The term, “carthaginian peace” entered history after Rome defeated Carthage in the Punic Wars, fought from 254 BC to 146 BC.

A carthaginian peace is the imposition of a very brutal peace that crushes an enemy. If such a disastrous conclusion is reached by the Kerry-run peace talks, we will face a modern version of the end of the Punic Wars, which were, according to Wikipedia:

a series of three wars fought between Rome and Carthage from 264 BC to 146 BC.  At the time, they were probably the largest wars that had ever taken place. The term Punic comes from the Latin word Punicus (or Poenicus), meaning “Carthaginian”, with reference to the Carthaginians’ Phoenician ancestry.[3] The main cause of the Punic Wars was the conflict of interests between the existing Carthaginian Empire and the expanding Roman Republic.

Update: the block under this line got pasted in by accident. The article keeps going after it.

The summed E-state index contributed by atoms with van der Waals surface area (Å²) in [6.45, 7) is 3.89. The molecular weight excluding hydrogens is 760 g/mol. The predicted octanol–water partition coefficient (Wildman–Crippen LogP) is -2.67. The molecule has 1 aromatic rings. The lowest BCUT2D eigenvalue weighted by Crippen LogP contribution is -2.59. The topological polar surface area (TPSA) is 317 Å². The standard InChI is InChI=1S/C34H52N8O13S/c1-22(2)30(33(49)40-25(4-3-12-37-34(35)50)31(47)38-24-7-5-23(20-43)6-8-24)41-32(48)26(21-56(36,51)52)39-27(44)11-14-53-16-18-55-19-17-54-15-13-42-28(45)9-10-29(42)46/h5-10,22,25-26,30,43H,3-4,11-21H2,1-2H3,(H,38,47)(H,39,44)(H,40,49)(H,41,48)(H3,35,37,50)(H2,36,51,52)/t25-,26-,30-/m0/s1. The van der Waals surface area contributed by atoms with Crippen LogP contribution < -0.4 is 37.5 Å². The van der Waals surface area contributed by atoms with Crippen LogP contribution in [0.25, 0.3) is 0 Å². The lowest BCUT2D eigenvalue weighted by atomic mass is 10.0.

The term, carthaginian peace, was most recently used to describe the peace terms the U.S. and its Allies imposed on Germany in the Treaty of Versailles, at the conclusion of World War I.  Ironically, it was this unjust and vengeful carthaginian peace forced upon a defeated Germany that contributed to the rise of Hitler and the Holocaust in which six million Jews died.

If the U.S and Israel succeed in forcing Palestine to endure a carthaginian peace, it will be a peace sold to the world as necessary to protect the “security needs” of Israel, which will, on cue, claim that the peace agreement is needed to prevent the annihilation of the Jewish people, a  trope that has lived well past its expiration date.